Heather Lynn Martin Gartner, 38, and Melissa McCoy Gartner, 39, filed the Polk County lawsuit last week on behalf of their second child, who was born in September.
The couple argues that the birth certificate – which lists only Heather Gartner, the biological mother – incorrectly labels their daughter Mackenzie as a child born out of wedlock.
The Iowa Department of Public Health in March rejected the couple’s request on grounds that Melissa Gartner had not legally adopted Mackenzie and was not biologically related.
Iowa Department of Public Health Director Tom Newton, who is named in the lawsuit, said in a statement Thursday that his office will fight the claim. Newton said current state law only allows the name of a “husband” to appear on birth certificates when the mother is married, unless a judge grants parental rights to someone else.
Newton said naming a lesbian couple as parents without a legal adoption could jeopardize the rights of a biological father.
Iowa birth certificate laws “expressly recognize the biological reality that women and men each play a distinct but equally necessary role in human reproduction and have corresponding rights, duties and obligations to their child,” according to a Department of Health letter sent to the Gartners’ attorneys.
The lawsuit was filed little more than a year after the Iowa Supreme Court overturned a state law that defined marriage as a union between man and woman. The decision, Varnum vs. Brien, legalized same-sex marriage in Iowa and ignited a political debate.
About a dozen married same-sex Iowa couples have encountered similar problems with birth certificates, said Camilla Taylor, a Chicago attorney for the gay-rights group Lambda Legal, which helped file the lawsuit. Taylor, who helped argue the Varnum case, said the department’s denial “invites discrimination against those children” who are born to married gay and lesbian couples.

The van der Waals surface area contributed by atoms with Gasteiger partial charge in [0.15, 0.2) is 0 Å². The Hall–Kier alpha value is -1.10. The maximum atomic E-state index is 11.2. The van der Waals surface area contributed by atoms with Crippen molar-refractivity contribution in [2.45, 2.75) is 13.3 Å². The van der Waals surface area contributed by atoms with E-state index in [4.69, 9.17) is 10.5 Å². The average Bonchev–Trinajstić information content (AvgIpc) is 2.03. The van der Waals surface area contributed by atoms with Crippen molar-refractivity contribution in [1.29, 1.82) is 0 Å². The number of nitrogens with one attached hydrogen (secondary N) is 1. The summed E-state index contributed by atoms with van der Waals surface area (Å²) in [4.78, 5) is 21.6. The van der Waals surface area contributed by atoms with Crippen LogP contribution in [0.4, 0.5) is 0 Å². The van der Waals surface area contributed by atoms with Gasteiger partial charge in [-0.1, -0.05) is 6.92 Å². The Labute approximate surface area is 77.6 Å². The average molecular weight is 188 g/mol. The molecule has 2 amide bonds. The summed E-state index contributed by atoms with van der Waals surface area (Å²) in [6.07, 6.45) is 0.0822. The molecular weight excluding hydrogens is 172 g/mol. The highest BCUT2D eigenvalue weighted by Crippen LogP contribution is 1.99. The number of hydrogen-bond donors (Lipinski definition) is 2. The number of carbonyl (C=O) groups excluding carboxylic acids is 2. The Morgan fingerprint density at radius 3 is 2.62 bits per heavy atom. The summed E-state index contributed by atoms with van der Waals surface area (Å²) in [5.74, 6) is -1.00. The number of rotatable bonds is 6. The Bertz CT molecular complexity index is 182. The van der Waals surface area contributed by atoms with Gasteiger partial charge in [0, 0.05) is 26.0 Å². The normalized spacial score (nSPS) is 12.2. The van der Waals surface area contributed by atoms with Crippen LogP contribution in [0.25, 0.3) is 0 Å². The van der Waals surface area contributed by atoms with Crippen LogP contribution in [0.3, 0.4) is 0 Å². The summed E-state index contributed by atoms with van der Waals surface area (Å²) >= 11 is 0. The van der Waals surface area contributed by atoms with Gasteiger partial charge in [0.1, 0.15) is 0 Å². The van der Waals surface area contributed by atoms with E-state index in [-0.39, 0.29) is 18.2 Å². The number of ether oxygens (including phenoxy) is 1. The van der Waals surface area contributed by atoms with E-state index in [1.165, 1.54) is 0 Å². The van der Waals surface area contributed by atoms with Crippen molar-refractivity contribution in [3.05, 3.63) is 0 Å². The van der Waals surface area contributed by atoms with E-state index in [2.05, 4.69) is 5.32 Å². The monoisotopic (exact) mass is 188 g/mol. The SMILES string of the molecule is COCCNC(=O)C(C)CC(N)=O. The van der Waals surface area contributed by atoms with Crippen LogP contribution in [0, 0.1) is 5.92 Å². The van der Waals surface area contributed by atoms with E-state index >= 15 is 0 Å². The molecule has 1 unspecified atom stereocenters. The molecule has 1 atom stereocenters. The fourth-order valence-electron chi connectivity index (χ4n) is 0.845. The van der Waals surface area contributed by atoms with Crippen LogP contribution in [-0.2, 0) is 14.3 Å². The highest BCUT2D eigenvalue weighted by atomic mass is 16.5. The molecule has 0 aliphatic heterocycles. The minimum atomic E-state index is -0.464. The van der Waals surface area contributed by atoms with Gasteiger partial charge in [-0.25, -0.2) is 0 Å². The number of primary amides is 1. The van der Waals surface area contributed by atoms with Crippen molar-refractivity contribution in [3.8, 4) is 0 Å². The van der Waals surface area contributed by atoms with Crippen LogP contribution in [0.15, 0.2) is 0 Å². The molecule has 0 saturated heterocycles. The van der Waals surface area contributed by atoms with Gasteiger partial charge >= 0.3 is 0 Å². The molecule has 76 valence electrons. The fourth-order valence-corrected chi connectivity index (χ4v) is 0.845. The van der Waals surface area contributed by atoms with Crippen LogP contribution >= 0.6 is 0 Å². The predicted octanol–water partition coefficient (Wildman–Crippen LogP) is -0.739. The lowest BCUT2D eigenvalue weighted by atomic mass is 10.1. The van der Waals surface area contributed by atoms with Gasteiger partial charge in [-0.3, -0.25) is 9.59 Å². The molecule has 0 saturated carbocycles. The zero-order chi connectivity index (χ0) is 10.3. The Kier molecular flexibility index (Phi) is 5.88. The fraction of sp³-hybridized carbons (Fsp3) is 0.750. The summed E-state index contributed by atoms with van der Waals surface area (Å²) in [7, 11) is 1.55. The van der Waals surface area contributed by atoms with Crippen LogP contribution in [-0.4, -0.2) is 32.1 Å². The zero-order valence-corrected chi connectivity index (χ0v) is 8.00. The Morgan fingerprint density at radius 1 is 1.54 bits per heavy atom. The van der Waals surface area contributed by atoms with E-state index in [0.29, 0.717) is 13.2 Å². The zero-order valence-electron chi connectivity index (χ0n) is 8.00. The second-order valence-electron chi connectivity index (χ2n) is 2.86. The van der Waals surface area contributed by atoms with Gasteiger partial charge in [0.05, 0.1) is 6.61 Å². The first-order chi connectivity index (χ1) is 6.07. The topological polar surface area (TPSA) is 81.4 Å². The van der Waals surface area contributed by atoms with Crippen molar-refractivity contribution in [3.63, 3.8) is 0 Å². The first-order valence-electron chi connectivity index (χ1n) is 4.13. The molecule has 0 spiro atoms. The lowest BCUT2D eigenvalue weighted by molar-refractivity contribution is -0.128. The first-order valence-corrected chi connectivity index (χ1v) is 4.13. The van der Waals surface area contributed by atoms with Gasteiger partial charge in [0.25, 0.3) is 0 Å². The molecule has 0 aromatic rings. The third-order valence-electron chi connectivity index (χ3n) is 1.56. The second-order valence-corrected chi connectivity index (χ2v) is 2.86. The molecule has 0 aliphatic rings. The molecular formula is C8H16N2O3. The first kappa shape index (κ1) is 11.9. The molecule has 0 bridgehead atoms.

The lawsuit claims, for example, that Melissa Gartner could have trouble enrolling Mackenzie in child care, authorizing medical treatment or filing a missing person report with police.
The Gartners conceived their first child, son Zachary, through an anonymous sperm donor before the Varnum decision, according to the lawsuit.
Heather Gartner gave birth to Zachary in February 2007, and Melissa Gartner was added as a parent through an “expensive, intrusive, and laborious” adoption, the suit states.
The couple married in June 2009, after gay marriage became legal, according to the lawsuit. Heather Gartner gave birth to Mackenzie in September, and the Gartners filed for a birth certificate.
In November, the health department allegedly sent the couple a certificate that omitted Melissa Gartner as a parent.
The couple’s lawyer requested a birth certificate with both names, according to the lawsuit, but was rejected on grounds that the department would not place the name of a “non-birthing lesbian spouse” on the certificate unless Melissa Gartner adopted the child.
The lawsuit also names Jill France, chief of the state bureau of vital statistics, as a defendant. France has a job within the health department under Newton.
The Gartners asked a judge to declare the department’s refusal a violation of their equal-protection and due process rights, and to order a corrected birth certificate. They also seek an order to have the state pay their legal costs.
“This disparate treatment denies Mackenzie the dignity, legitimacy, security, support and protections available to children of married different-sex parents,” the lawsuit states.
The Iowa attorney general’s office will represent Newton and France in court, spokesman Bob Brammer said.
Through their attorneys, the Gartners declined several interview requests.